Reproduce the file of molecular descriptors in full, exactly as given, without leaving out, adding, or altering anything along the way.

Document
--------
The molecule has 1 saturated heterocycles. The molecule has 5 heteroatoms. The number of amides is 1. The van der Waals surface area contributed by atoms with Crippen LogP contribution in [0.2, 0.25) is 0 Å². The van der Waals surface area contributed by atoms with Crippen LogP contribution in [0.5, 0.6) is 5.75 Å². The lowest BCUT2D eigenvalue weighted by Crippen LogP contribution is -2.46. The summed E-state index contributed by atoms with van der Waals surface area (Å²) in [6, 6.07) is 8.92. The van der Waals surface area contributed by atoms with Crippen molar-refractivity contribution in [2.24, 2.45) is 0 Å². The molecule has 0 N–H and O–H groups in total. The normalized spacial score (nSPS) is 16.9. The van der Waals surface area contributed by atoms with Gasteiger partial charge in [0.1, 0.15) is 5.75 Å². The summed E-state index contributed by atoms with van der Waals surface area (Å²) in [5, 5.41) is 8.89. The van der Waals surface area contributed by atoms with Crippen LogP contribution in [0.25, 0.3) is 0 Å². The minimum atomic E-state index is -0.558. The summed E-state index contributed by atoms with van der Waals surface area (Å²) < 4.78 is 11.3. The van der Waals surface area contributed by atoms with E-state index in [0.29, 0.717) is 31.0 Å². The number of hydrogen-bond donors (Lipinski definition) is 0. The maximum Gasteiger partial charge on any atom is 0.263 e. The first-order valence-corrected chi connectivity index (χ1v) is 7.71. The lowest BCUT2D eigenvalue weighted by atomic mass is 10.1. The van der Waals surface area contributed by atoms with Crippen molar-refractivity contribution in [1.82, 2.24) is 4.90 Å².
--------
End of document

The molecule has 1 saturated heterocycles. The molecule has 5 heteroatoms. The number of amides is 1. The van der Waals surface area contributed by atoms with Crippen LogP contribution in [0.2, 0.25) is 0 Å². The van der Waals surface area contributed by atoms with Crippen LogP contribution in [0.5, 0.6) is 5.75 Å². The lowest BCUT2D eigenvalue weighted by Crippen LogP contribution is -2.46. The summed E-state index contributed by atoms with van der Waals surface area (Å²) in [6, 6.07) is 8.92. The van der Waals surface area contributed by atoms with Crippen molar-refractivity contribution in [2.24, 2.45) is 0 Å². The molecule has 0 N–H and O–H groups in total. The normalized spacial score (nSPS) is 16.9. The van der Waals surface area contributed by atoms with Gasteiger partial charge in [0.1, 0.15) is 5.75 Å². The summed E-state index contributed by atoms with van der Waals surface area (Å²) in [5, 5.41) is 8.89. The van der Waals surface area contributed by atoms with Crippen LogP contribution in [0.25, 0.3) is 0 Å². The minimum atomic E-state index is -0.558. The summed E-state index contributed by atoms with van der Waals surface area (Å²) < 4.78 is 11.3. The van der Waals surface area contributed by atoms with E-state index in [0.29, 0.717) is 31.0 Å². The number of hydrogen-bond donors (Lipinski definition) is 0. The maximum Gasteiger partial charge on any atom is 0.263 e. The first-order valence-corrected chi connectivity index (χ1v) is 7.71. The lowest BCUT2D eigenvalue weighted by atomic mass is 10.1. The van der Waals surface area contributed by atoms with Crippen molar-refractivity contribution in [1.82, 2.24) is 4.90 Å².